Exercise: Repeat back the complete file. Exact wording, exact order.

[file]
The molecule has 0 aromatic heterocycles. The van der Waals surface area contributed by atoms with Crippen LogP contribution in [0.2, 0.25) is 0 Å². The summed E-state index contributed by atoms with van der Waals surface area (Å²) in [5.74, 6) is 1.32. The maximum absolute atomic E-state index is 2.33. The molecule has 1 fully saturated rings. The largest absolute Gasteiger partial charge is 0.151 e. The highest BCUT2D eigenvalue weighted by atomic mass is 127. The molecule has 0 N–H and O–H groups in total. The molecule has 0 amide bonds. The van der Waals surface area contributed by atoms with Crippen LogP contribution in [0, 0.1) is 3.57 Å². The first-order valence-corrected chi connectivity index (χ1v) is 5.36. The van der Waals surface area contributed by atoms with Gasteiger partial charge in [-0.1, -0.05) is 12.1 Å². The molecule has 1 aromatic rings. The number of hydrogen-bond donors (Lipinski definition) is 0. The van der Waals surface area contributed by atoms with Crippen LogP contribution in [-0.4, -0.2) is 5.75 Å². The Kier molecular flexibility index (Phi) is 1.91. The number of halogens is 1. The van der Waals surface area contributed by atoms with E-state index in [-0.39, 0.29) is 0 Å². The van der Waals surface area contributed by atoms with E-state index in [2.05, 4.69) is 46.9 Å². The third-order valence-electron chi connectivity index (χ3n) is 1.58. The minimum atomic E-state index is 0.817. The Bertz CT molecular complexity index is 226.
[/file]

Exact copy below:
The molecule has 0 aromatic heterocycles. The van der Waals surface area contributed by atoms with Crippen LogP contribution in [0.2, 0.25) is 0 Å². The summed E-state index contributed by atoms with van der Waals surface area (Å²) in [5.74, 6) is 1.32. The maximum absolute atomic E-state index is 2.33. The molecule has 1 fully saturated rings. The largest absolute Gasteiger partial charge is 0.151 e. The highest BCUT2D eigenvalue weighted by atomic mass is 127. The molecule has 0 N–H and O–H groups in total. The molecule has 0 amide bonds. The van der Waals surface area contributed by atoms with Crippen LogP contribution in [0, 0.1) is 3.57 Å². The first-order valence-corrected chi connectivity index (χ1v) is 5.36. The van der Waals surface area contributed by atoms with Gasteiger partial charge in [-0.1, -0.05) is 12.1 Å². The molecule has 1 aromatic rings. The number of hydrogen-bond donors (Lipinski definition) is 0. The van der Waals surface area contributed by atoms with Crippen LogP contribution in [-0.4, -0.2) is 5.75 Å². The Kier molecular flexibility index (Phi) is 1.91. The number of halogens is 1. The van der Waals surface area contributed by atoms with E-state index in [-0.39, 0.29) is 0 Å². The van der Waals surface area contributed by atoms with E-state index in [2.05, 4.69) is 46.9 Å². The third-order valence-electron chi connectivity index (χ3n) is 1.58. The minimum atomic E-state index is 0.817. The Bertz CT molecular complexity index is 226.